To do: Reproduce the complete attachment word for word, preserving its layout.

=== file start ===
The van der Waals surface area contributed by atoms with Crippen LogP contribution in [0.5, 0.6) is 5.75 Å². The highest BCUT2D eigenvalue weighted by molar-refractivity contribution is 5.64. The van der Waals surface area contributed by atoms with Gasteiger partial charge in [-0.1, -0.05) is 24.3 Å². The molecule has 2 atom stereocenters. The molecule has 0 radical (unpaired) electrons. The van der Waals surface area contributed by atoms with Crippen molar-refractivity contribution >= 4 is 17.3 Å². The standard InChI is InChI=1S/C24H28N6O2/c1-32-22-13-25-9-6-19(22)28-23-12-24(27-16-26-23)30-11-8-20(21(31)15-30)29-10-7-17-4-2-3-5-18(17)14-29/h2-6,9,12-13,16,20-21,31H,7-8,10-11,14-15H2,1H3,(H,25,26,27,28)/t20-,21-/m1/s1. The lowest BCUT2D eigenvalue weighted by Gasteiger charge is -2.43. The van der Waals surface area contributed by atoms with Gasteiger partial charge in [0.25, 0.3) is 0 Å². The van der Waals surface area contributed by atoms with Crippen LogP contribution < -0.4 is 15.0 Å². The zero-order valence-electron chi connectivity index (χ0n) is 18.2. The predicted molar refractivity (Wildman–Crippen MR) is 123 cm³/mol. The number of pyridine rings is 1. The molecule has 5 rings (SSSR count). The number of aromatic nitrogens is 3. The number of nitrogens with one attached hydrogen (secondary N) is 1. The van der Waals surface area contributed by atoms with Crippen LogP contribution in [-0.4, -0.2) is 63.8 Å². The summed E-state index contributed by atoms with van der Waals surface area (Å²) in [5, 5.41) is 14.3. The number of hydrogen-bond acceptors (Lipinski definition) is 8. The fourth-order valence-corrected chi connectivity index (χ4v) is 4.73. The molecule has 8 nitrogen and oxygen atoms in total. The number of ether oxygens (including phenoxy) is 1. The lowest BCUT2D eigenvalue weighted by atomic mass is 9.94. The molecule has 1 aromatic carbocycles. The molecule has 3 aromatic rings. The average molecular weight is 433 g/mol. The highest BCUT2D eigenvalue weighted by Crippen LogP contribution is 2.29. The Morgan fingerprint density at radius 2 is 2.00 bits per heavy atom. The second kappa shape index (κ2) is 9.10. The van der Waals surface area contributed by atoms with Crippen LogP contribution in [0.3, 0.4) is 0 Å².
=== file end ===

The van der Waals surface area contributed by atoms with Crippen LogP contribution in [0.5, 0.6) is 5.75 Å². The highest BCUT2D eigenvalue weighted by molar-refractivity contribution is 5.64. The van der Waals surface area contributed by atoms with Gasteiger partial charge in [-0.1, -0.05) is 24.3 Å². The molecule has 2 atom stereocenters. The molecule has 0 radical (unpaired) electrons. The van der Waals surface area contributed by atoms with Crippen molar-refractivity contribution >= 4 is 17.3 Å². The standard InChI is InChI=1S/C24H28N6O2/c1-32-22-13-25-9-6-19(22)28-23-12-24(27-16-26-23)30-11-8-20(21(31)15-30)29-10-7-17-4-2-3-5-18(17)14-29/h2-6,9,12-13,16,20-21,31H,7-8,10-11,14-15H2,1H3,(H,25,26,27,28)/t20-,21-/m1/s1. The lowest BCUT2D eigenvalue weighted by Gasteiger charge is -2.43. The van der Waals surface area contributed by atoms with Gasteiger partial charge in [0.25, 0.3) is 0 Å². The van der Waals surface area contributed by atoms with Crippen LogP contribution < -0.4 is 15.0 Å². The zero-order valence-electron chi connectivity index (χ0n) is 18.2. The predicted molar refractivity (Wildman–Crippen MR) is 123 cm³/mol. The number of pyridine rings is 1. The molecule has 5 rings (SSSR count). The number of aromatic nitrogens is 3. The number of nitrogens with one attached hydrogen (secondary N) is 1. The van der Waals surface area contributed by atoms with Crippen LogP contribution in [-0.4, -0.2) is 63.8 Å². The summed E-state index contributed by atoms with van der Waals surface area (Å²) in [5, 5.41) is 14.3. The number of hydrogen-bond acceptors (Lipinski definition) is 8. The fourth-order valence-corrected chi connectivity index (χ4v) is 4.73. The molecule has 8 nitrogen and oxygen atoms in total. The number of ether oxygens (including phenoxy) is 1. The lowest BCUT2D eigenvalue weighted by atomic mass is 9.94. The molecule has 1 aromatic carbocycles. The molecule has 3 aromatic rings. The average molecular weight is 433 g/mol. The highest BCUT2D eigenvalue weighted by Crippen LogP contribution is 2.29. The Morgan fingerprint density at radius 2 is 2.00 bits per heavy atom. The second kappa shape index (κ2) is 9.10. The van der Waals surface area contributed by atoms with Crippen LogP contribution in [0.3, 0.4) is 0 Å².